ANTH. 79000 - Core Evolutionary Morphology

HC: R, 9:30 am- 12:30 pm, Rm. 705N (Quant Lab), 3 credits, Prof. Gilbert, [15840]
NYCEP core course; meets at Hunter.

ANTH. 79100 - Integrative Paleontology I

GC: W, 1:00-4:00 p.m., Rm. TBA, 3 credits, Prof. Harcourt-Smith, [15842]
NYCEP core course; meets at Museum of Natural History.

ANTH. 79800 - Quant Meth in Phys Anthro

NYU: F, 10:00 a.m.-1:00 p.m., Rm. TBA, 3 credits, Prof. Raaum, [15844]
Course meets at NYU.

This course provides an introduction to methods of statistical modeling and analysis typically used in physical anthropology. Topics covered include data description, fundamentals of probability, correlation, hypothesis testing, power and sampling, likelihood, Bayesian inference, multivariate methods, and principal components analysis. Students are also introduced to the R statistical programming environment.

ANTH. 80500 - Meth Mod: Qual Data Analysis

GC: R, 2:00-4:00 p.m., Rm. TBA, 1 credit, Prof. Low, [15847]
Course meets 11/17, 11/22, 12/1, 12/8 & 12/5.

This module is organized as an ongoing practicum for the intensive training of graduate students in ethnographic/qualitative data analysis of unstructured and semi structured interviews and field notes. Weekly meetings utilize student fieldwork experience and data collected as the basis for discussion and critique of different qualitative data methods and techniques. Topics will include: coding, content analysis, grounded theory forms of analysis, conversational analysis, other forms of data analysis and writing up of qualitative data for publication. Final paper is an analysis of the text(s) worked on. Grading will include class participation, presentations of analyses in class and the final analytic paper. This module can be taken pass/fail.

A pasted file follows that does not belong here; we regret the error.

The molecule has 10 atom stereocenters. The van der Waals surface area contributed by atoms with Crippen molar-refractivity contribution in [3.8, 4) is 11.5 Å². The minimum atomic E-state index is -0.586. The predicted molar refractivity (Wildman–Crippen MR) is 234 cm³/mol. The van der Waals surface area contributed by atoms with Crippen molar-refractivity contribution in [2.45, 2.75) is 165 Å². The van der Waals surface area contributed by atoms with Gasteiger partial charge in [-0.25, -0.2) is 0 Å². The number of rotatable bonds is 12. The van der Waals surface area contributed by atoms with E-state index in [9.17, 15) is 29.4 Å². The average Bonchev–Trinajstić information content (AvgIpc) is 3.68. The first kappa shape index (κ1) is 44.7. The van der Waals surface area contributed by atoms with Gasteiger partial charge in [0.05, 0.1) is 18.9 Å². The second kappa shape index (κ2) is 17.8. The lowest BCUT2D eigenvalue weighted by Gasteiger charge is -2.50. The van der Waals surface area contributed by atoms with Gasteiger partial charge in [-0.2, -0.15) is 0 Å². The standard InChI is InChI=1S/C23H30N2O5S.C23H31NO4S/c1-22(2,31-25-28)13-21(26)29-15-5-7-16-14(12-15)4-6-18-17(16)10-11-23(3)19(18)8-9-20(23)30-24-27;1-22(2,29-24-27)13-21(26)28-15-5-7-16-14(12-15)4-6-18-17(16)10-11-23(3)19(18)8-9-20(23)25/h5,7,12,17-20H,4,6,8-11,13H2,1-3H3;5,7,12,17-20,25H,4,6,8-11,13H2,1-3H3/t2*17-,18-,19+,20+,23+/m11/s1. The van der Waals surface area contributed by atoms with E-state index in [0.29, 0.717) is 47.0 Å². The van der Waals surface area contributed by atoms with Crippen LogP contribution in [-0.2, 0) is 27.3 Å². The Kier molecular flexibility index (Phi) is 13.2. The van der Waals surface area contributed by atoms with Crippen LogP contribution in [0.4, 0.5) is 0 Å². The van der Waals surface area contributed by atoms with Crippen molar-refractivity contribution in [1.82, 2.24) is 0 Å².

ANTH. 80500 - Meth Mod: Structured Intrvwng

GC: R, 2:00-4:00 p.m., Rm. TBA, 1 credit, Prof. Low, [15846]
Course meets Thursdays from 10/13 through 11/10.

This module is organized as an ongoing practicum for the intensive training of graduate students in ethnographic interviewing with a focus on the collection and transcription of structured interviews. Emphasis will be on developing a more sophisticated understanding of interviewing as it relates to issues of reliability and validity and how the structured interview can be used to guide ethnographic fieldwork when a clear research question has been established. Topics will include: establishing a question, developing an interview schedule, how to probe within a structured interview, how to keep the interviewee on the question, issues of comparison, and a review of how race, class, sexual, and gender positions influence the structured interview process. Final paper is an analysis of the text(s) collected. Grading will include class participation, presentations of data in class and the final analytic paper. This module can be taken pass/fail.

ANTH. 80500 - Meth Mod:Unstructured Intrvwng

GC: R, 2:00-4:00 p.m., Rm. TBA, 1 credit, Prof. Low, [15845]
Dates: 9/1/11, 9/22/11, 10/6/11, 10/13/11 (note that spacing of classes will allow time for data collection)

This module is organized as an ongoing practicum for the intensive training of graduate students in ethnographic interviewing with a focus on the collection and transcription of unstructured interviews. Emphasis will be on developing a more sophisticated understanding of interviewing as a communication act with ethical implications that have real life consequences. Topics will include: metacommunication strategies and blunders, techniques of recording, use of fieldnotes with interviewing, referential and indexical errors, problems with transcription, intersubjectivity, insider and outsider considerations, and ethical concerns in terms of power relations and context. Final paper is an analysis of the text(s) that have been collected. Grading will include class participation, presentations of data in class and the final analytic paper. This module can be taken pass/fail.

ANTH. 80800 - Doctoral Dissertation Writing